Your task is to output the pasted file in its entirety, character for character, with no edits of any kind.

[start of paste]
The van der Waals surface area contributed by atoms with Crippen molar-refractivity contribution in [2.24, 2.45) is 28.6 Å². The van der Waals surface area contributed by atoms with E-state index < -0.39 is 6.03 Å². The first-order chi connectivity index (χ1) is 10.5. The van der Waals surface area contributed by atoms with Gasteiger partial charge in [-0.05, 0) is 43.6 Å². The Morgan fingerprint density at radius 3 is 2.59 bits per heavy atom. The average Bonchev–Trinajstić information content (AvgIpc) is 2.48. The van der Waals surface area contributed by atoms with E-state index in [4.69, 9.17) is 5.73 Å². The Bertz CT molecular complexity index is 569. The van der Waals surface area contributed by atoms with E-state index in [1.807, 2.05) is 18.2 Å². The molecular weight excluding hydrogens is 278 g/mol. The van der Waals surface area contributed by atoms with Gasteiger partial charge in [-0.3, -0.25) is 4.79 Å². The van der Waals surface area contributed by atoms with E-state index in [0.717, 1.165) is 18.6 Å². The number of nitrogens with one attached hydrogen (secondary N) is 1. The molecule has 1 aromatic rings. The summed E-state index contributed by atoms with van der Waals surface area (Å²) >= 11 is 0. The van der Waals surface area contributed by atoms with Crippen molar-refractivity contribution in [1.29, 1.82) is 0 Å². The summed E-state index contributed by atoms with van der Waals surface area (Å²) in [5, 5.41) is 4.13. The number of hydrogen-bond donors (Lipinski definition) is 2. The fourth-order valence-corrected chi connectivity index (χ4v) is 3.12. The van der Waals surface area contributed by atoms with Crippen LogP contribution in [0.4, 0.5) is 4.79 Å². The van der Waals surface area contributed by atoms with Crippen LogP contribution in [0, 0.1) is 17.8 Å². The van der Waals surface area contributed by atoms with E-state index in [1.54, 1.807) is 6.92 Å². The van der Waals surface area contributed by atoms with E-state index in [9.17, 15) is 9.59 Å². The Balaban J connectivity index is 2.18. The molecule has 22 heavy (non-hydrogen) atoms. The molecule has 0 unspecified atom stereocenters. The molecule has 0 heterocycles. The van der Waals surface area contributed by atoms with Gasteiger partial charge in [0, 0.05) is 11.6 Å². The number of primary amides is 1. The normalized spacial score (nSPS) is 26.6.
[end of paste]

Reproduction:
The van der Waals surface area contributed by atoms with Crippen molar-refractivity contribution in [2.24, 2.45) is 28.6 Å². The van der Waals surface area contributed by atoms with E-state index < -0.39 is 6.03 Å². The first-order chi connectivity index (χ1) is 10.5. The van der Waals surface area contributed by atoms with Gasteiger partial charge in [-0.05, 0) is 43.6 Å². The Morgan fingerprint density at radius 3 is 2.59 bits per heavy atom. The average Bonchev–Trinajstić information content (AvgIpc) is 2.48. The van der Waals surface area contributed by atoms with E-state index in [4.69, 9.17) is 5.73 Å². The Bertz CT molecular complexity index is 569. The van der Waals surface area contributed by atoms with E-state index in [1.807, 2.05) is 18.2 Å². The molecular weight excluding hydrogens is 278 g/mol. The van der Waals surface area contributed by atoms with Gasteiger partial charge in [-0.3, -0.25) is 4.79 Å². The van der Waals surface area contributed by atoms with E-state index in [0.717, 1.165) is 18.6 Å². The number of nitrogens with one attached hydrogen (secondary N) is 1. The molecule has 1 aromatic rings. The summed E-state index contributed by atoms with van der Waals surface area (Å²) >= 11 is 0. The van der Waals surface area contributed by atoms with Crippen molar-refractivity contribution in [1.29, 1.82) is 0 Å². The summed E-state index contributed by atoms with van der Waals surface area (Å²) in [5, 5.41) is 4.13. The number of hydrogen-bond donors (Lipinski definition) is 2. The fourth-order valence-corrected chi connectivity index (χ4v) is 3.12. The van der Waals surface area contributed by atoms with Crippen LogP contribution in [0.4, 0.5) is 4.79 Å². The van der Waals surface area contributed by atoms with Crippen LogP contribution in [0, 0.1) is 17.8 Å². The van der Waals surface area contributed by atoms with E-state index in [1.54, 1.807) is 6.92 Å². The van der Waals surface area contributed by atoms with E-state index in [9.17, 15) is 9.59 Å². The Balaban J connectivity index is 2.18. The molecule has 22 heavy (non-hydrogen) atoms. The molecule has 0 unspecified atom stereocenters. The molecule has 0 heterocycles. The van der Waals surface area contributed by atoms with Gasteiger partial charge in [0, 0.05) is 11.6 Å². The number of primary amides is 1. The normalized spacial score (nSPS) is 26.6.